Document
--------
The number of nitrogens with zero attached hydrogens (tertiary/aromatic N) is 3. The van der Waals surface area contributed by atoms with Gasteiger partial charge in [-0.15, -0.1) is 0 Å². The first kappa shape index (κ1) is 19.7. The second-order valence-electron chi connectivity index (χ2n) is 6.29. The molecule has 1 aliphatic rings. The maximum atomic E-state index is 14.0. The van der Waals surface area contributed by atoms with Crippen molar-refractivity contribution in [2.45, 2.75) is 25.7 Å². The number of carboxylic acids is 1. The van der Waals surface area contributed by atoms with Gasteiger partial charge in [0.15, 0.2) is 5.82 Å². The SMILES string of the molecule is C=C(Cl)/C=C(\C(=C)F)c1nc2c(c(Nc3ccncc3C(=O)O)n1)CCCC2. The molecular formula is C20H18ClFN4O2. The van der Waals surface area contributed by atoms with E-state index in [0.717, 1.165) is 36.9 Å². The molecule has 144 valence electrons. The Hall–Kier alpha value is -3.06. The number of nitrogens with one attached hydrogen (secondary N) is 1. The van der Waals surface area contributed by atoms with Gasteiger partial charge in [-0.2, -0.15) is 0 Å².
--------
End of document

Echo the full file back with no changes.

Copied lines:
The number of nitrogens with zero attached hydrogens (tertiary/aromatic N) is 3. The van der Waals surface area contributed by atoms with Gasteiger partial charge in [-0.15, -0.1) is 0 Å². The first kappa shape index (κ1) is 19.7. The second-order valence-electron chi connectivity index (χ2n) is 6.29. The molecule has 1 aliphatic rings. The maximum atomic E-state index is 14.0. The van der Waals surface area contributed by atoms with Crippen molar-refractivity contribution in [2.45, 2.75) is 25.7 Å². The number of carboxylic acids is 1. The van der Waals surface area contributed by atoms with Gasteiger partial charge in [0.15, 0.2) is 5.82 Å². The SMILES string of the molecule is C=C(Cl)/C=C(\C(=C)F)c1nc2c(c(Nc3ccncc3C(=O)O)n1)CCCC2. The molecular formula is C20H18ClFN4O2. The van der Waals surface area contributed by atoms with E-state index in [0.717, 1.165) is 36.9 Å². The molecule has 144 valence electrons. The Hall–Kier alpha value is -3.06. The number of nitrogens with one attached hydrogen (secondary N) is 1. The van der Waals surface area contributed by atoms with Gasteiger partial charge in [-0.2, -0.15) is 0 Å².